Wylie Bearden


Wylie Bearden
Birth date: 1842
Birthplace: Chattanooga, Georgia
Post Office: Sulphur, Okla.
Field Worker: John F. Daugherty
Date: June 15, 1937
Father: Kenyon Bearden
Birthplace: Georgia
Mother: Elizabeth Black
Birthplace: Georgia

My parents were Kenyon Bearden and Elizabeth Black Bearden, both born in Georgia (dates unknown).  Father was a farmer.  There were six children in our family.  I was born in Chattanooga, Georgia in 1842. When the Civil War began, I volunteered and served in the Confederate Army.  My company was nearly wiped out in the Battle of Shiloh, but I escaped, due to the fact that I had pneumonia and typhoid fever and couldn't fight.  they left me at a house to recuperate.

I moved to Thackerville, Indian Territory, Chickasaw Nation in 1893 from Grant County, Arkansas.  We came in a covered wagon and were twenty four days making the trip.  We had relatives here and they urged us to come.

I took a ten year lease from Sam Gatlin on forty acres.  I put a rail fence around it and set in to farm it.  At that time, ten acres of farm was a crop.  I planted this in wheat, corn and some cotton.  We always had good crops and corn sold for fifteen cents a bushel, cotton was worth about three or four cents a pound.    the cottonseed was thrown away.  It was of no use whatsoever.  We cut our wheat with crooked hooks and threshed it by laying buffalo hides in a circle, spreading the wheat on this and making a horse tramp it out of the husks.  After he had thoroughly tramped it out, it was gathered up in a large sheet and the chaff blown out, by shaking this sheet.

Our granaries were make by burning the inside out of a large tree, about fifteen feet high.  The wheat was poured into this.  There was a hole with a plug in it at the bottom of the tree and a chute was built to run the grain into sacks.  When we wanted a sack of wheat or oats, we pulled the peg out of the hole and the grain ran into the sack through the chute.  We ground the wheat on a small steel wheel mill which held a gallon at a time.  We ground it three times and it was ready for use.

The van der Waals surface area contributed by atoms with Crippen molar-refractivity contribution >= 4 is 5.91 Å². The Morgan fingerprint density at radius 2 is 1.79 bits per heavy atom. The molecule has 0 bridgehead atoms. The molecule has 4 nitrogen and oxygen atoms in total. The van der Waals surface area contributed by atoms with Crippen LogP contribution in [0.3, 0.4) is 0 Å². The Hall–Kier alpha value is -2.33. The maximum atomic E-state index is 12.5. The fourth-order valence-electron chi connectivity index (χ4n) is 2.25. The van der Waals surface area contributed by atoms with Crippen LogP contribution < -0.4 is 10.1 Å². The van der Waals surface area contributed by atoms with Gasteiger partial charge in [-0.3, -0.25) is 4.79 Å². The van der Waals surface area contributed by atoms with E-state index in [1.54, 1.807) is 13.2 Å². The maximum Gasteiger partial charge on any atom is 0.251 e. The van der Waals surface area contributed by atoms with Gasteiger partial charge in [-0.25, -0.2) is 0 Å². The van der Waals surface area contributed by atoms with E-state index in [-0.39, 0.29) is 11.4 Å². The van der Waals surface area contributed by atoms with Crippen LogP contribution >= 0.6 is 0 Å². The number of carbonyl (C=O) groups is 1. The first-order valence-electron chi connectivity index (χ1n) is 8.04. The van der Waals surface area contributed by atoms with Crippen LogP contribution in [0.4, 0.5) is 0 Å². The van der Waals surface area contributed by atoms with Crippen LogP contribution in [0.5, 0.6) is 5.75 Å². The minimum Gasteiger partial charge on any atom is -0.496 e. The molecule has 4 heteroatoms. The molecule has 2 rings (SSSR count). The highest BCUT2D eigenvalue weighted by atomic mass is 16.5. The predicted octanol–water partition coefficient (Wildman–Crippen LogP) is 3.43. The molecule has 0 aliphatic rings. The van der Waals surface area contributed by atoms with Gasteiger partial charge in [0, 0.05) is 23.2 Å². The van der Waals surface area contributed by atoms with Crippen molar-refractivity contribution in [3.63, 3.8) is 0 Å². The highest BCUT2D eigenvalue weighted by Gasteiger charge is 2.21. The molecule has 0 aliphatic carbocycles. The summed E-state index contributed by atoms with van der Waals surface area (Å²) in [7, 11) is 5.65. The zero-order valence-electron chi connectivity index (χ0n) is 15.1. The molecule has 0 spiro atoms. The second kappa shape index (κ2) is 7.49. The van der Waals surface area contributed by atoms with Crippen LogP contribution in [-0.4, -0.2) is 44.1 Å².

We raised our own tobacco.  Mortised a hole in a tree, put the tobacco in this hole after we had twisted it, and pressed it with a pole.  This was used for both smoking and chewing.

I burned  pine knots and used the charcoal for coal to sharpen my plow points.  I used a homemade scooter plow and an eye hoe. I gathered my corn with a slide which held about ten bushels of corn and was pulled by one horse.  I always shucked my corn before putting it into the crib.  We had husking bees.  A jug of whiskey was covered with corn as it was hauled in from the fields.  The neighbors were invited in to help husk the corn.  The women prepared a big dinner while the men husked the corn.  They sat in a circle at the foot of the pile of corn and as they husked, the corn came down and  kept the jug of whiskey covered.  The first one to reach the jug claimed it.  that night we had a big dance.

I threshed oats over a pole.  I set two forked poles in the ground and placed another pole in these forks.  I then hit the cross pole with a bundle of oats.  This caused the grain to fall out on a large sheet which I had placed underneath.

I made my own horse collars of corn shucks.  These were braided in three braids and sewed together with flax thread.  I also made my rope of cotton thread, coarsely spun and the hair from cow's tails and horses tails and manes.  The thread or hair was attached to three pegs in a board which I turned to twist it.

I packed cotton for High's Gin at Thackerville for which I received twenty five cents per bale.  This gin had three stands and ginned about six bales a day running day and night.  It had a wooden screw press pulled by a windless.  The bales were tied with rope.  The cotton was pulled from the seed by pinchers.  Many people didn't like this because it left too much lint on the seed, so they would invite the neighbors in to pull the seed out by hand.  About midnight they had a feast and the neighbors departed.   Each neighbor in turn had the neighbors come in to help pull seeds from the cotton.  Then what was left was pulled out each night before bedtime by the children.

The women spun and knit all of the clothes we wore.  The men more claw hammer coats and high hats.  Copperas colored breeches were the style.  We made our own shoes out of cow hides.  We tanned the leather with Red Oak bark.  The soles were tacked on with homemade sumac pegs. The laces were made of squirrel skins.  The women's Sunday shoes were
made of buck hide.  Holes were punched with a punch to lace them with.

The washing was done with a paddle.  The clothes were boiled, then put on a wooden bench or block and beat with a wooden paddle in which holes were bored.  We had only soft soap made from ash hopper lye. Our dishes were earthenware, and we stored the lard in large gourds about as large around as a wash tub.  We used parched wheat rye and corn for coffee.

I paid a cattle permit to Hampton Willis each years.  I was married to Amy Riddle about 1866 (exact date unknown).  We didn't have to buy a license when I was married.  We had six children.  I have lived in Murray County for twenty years.


Transcribed by Dennis Muncrief, December, 2000.

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